February 2, 2014


NFL doesn't pay super bowl halftime show artists, nfl halftime show pay, nfl pays artists halftime show
This year, Grammy winner Bruno Mars and the Red Hot Chili Peppers will hit the main stage during halftime of the Super Bowl.  If the viewership is anything like last year, when BeyoncĂ© rolled in more than 100 million viewers, it could be a tremendous audience to play for.  However, the NFL has no interest in paying these artists for their performances, despite the level of preparation and hard work necessary to pull it off.  In fact, the NFL has never paid any of its past performers, including Michael Jackson, Madonna, and many others.  The question is, Why?

The NFL has stated that the large audience provided during the Super Bowl, along with the big hype about the halftime show, is more than enough compensation to justify playing the gig.  In other words, the marketing value of 100M+ views, a stadium full of fans, and tens of millions more who search for the performance online after the fact are worth more than money.

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What do you think, Mr. Mars?
Personally, I'm sure Bruno Mars is plenty happy to be playing the halftime show this year.  While most Super Bowl halftime show artists have already generated large followings on their own, playing the Super Bowl can only help them build an even stronger fan base.  Hence, I believe the marketing value is entirely worth it.

As an article in TIME by Victor Luckerson points out, "Indeed, the Super Bowl is often the biggest stage any artist gets to play. Beyonce’s performance last year, which featured a surprise reunion of her group Destiny’s Child, pulled in about 104 million viewers and was one of the most-watched moments of the entire game. Madonna attracted 112.5 million viewers the year before with a wide-ranging medley that included guest spots by Cee Lo Green, M.I.A. and LMFAO."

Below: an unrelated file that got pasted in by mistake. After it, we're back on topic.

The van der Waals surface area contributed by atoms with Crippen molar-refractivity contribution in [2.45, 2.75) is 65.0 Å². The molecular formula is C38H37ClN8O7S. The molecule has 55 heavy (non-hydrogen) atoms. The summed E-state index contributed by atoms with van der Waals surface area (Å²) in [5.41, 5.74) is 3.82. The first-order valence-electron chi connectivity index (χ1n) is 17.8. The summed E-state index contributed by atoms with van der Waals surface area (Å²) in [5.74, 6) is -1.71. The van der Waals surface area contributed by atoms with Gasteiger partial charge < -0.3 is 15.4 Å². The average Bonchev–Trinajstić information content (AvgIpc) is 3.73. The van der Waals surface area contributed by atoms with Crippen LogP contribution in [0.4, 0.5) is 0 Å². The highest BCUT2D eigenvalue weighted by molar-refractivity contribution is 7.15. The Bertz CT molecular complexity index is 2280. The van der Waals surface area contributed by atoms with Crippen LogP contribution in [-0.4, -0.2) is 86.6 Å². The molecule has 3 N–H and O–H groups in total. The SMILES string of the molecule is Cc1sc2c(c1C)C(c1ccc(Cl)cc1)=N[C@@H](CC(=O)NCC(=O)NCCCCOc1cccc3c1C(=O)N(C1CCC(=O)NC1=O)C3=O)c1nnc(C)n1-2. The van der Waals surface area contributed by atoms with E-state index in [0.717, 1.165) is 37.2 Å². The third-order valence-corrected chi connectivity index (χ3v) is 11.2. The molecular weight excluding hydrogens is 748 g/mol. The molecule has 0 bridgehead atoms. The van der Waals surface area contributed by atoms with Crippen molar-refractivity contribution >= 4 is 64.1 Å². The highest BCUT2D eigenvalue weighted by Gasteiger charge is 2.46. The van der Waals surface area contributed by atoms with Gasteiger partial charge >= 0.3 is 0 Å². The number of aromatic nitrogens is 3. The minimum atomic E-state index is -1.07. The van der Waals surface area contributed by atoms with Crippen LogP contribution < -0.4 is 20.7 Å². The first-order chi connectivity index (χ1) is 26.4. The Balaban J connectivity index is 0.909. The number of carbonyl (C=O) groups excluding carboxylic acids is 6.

Luckerson draws attention to the fact that The Who doubled the sales volume of their greatest hits album after performing at the Super Bowl in 2010.  Another source cites Madonna's performance in 2012 as having reached 114M viewers, more than the Super Bowl itself that same year.

Anytime a performer has an opportunity to play at a very large venue or to a very large audience, they stand to gain more followers, increase sales, and establish their credibility.  Therefore, while one might expect an organization with as much money as the NFL to pay their performers, their marketing vehicle is the most valuable gift they could possibly give.

1 comments:

  1. the nfl is a company of "professionals" that bring in double digit billion dollar yearly earnings. Yet They refuse to pay to build their own stadiums, forcing local governments( who have no business doing so) to pay for them under the premise that it will " help economy". They then charge inflated prices for seating. local games crowd the public transit lines of local areas( such as what happened during the superbowl) .Tell me what good the nfl does in the world? none.

    Aside from how shady the nfl is, artists are paid professionals and nothing less. you wouldnt think in a million years the the superbowl would come at zero cost would you? thats idiotic! so is the concept of asking a paid professional to work a 100 million person crowd for NOTHING.

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